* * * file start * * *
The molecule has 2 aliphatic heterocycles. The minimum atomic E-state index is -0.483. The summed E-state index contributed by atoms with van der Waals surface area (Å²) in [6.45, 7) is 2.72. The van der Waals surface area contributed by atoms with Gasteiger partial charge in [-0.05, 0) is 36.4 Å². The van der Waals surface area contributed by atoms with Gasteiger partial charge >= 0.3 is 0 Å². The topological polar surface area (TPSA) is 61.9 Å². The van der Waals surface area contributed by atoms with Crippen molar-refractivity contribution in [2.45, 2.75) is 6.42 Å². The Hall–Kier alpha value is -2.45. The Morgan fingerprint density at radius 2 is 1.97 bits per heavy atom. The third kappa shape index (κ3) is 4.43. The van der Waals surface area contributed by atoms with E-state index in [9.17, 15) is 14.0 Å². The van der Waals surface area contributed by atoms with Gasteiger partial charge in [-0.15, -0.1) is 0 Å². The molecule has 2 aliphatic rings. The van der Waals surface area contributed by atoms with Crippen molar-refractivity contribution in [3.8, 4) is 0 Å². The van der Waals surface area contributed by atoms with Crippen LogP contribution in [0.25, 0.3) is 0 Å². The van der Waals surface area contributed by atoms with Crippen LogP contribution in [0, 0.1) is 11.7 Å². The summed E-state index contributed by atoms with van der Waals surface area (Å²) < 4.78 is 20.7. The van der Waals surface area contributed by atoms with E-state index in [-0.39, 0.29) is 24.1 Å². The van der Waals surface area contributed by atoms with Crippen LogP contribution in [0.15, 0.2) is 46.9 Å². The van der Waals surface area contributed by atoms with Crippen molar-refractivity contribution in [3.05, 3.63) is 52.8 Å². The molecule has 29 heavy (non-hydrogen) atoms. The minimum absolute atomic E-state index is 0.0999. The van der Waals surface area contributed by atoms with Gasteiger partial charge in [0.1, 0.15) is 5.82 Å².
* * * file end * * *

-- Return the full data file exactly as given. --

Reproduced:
The molecule has 2 aliphatic heterocycles. The minimum atomic E-state index is -0.483. The summed E-state index contributed by atoms with van der Waals surface area (Å²) in [6.45, 7) is 2.72. The van der Waals surface area contributed by atoms with Gasteiger partial charge in [-0.05, 0) is 36.4 Å². The van der Waals surface area contributed by atoms with Gasteiger partial charge >= 0.3 is 0 Å². The topological polar surface area (TPSA) is 61.9 Å². The van der Waals surface area contributed by atoms with Crippen molar-refractivity contribution in [2.45, 2.75) is 6.42 Å². The Hall–Kier alpha value is -2.45. The Morgan fingerprint density at radius 2 is 1.97 bits per heavy atom. The third kappa shape index (κ3) is 4.43. The van der Waals surface area contributed by atoms with E-state index in [9.17, 15) is 14.0 Å². The van der Waals surface area contributed by atoms with Gasteiger partial charge in [-0.15, -0.1) is 0 Å². The molecule has 2 aliphatic rings. The van der Waals surface area contributed by atoms with Crippen molar-refractivity contribution in [3.8, 4) is 0 Å². The van der Waals surface area contributed by atoms with Crippen LogP contribution in [0.25, 0.3) is 0 Å². The van der Waals surface area contributed by atoms with Crippen LogP contribution in [0, 0.1) is 11.7 Å². The summed E-state index contributed by atoms with van der Waals surface area (Å²) < 4.78 is 20.7. The van der Waals surface area contributed by atoms with E-state index in [-0.39, 0.29) is 24.1 Å². The van der Waals surface area contributed by atoms with Crippen LogP contribution in [0.15, 0.2) is 46.9 Å². The van der Waals surface area contributed by atoms with Crippen molar-refractivity contribution in [3.05, 3.63) is 52.8 Å². The molecule has 29 heavy (non-hydrogen) atoms. The minimum absolute atomic E-state index is 0.0999. The van der Waals surface area contributed by atoms with Gasteiger partial charge in [0.1, 0.15) is 5.82 Å².